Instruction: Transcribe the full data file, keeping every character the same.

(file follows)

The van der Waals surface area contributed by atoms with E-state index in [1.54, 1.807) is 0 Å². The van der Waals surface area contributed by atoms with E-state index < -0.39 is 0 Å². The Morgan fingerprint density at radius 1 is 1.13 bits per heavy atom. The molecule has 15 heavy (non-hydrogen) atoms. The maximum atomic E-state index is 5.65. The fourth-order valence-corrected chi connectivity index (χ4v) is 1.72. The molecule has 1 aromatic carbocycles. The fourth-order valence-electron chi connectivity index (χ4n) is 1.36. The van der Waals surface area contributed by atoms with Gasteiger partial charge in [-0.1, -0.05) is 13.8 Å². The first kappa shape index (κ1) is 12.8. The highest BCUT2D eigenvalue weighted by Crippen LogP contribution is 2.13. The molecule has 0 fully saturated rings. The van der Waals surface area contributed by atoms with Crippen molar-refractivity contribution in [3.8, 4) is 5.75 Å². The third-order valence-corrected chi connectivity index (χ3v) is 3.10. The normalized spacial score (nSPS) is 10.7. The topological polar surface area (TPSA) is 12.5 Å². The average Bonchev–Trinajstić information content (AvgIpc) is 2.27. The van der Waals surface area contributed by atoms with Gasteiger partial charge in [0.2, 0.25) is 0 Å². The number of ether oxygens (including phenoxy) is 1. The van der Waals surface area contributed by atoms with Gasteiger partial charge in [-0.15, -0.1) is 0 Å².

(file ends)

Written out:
The van der Waals surface area contributed by atoms with E-state index in [1.54, 1.807) is 0 Å². The van der Waals surface area contributed by atoms with E-state index < -0.39 is 0 Å². The Morgan fingerprint density at radius 1 is 1.13 bits per heavy atom. The molecule has 15 heavy (non-hydrogen) atoms. The maximum atomic E-state index is 5.65. The fourth-order valence-corrected chi connectivity index (χ4v) is 1.72. The molecule has 1 aromatic carbocycles. The fourth-order valence-electron chi connectivity index (χ4n) is 1.36. The van der Waals surface area contributed by atoms with Gasteiger partial charge in [-0.1, -0.05) is 13.8 Å². The first kappa shape index (κ1) is 12.8. The highest BCUT2D eigenvalue weighted by Crippen LogP contribution is 2.13. The molecule has 0 fully saturated rings. The van der Waals surface area contributed by atoms with Crippen molar-refractivity contribution in [3.8, 4) is 5.75 Å². The third-order valence-corrected chi connectivity index (χ3v) is 3.10. The normalized spacial score (nSPS) is 10.7. The topological polar surface area (TPSA) is 12.5 Å². The average Bonchev–Trinajstić information content (AvgIpc) is 2.27. The van der Waals surface area contributed by atoms with Gasteiger partial charge in [0.2, 0.25) is 0 Å². The number of ether oxygens (including phenoxy) is 1. The van der Waals surface area contributed by atoms with Gasteiger partial charge in [-0.15, -0.1) is 0 Å².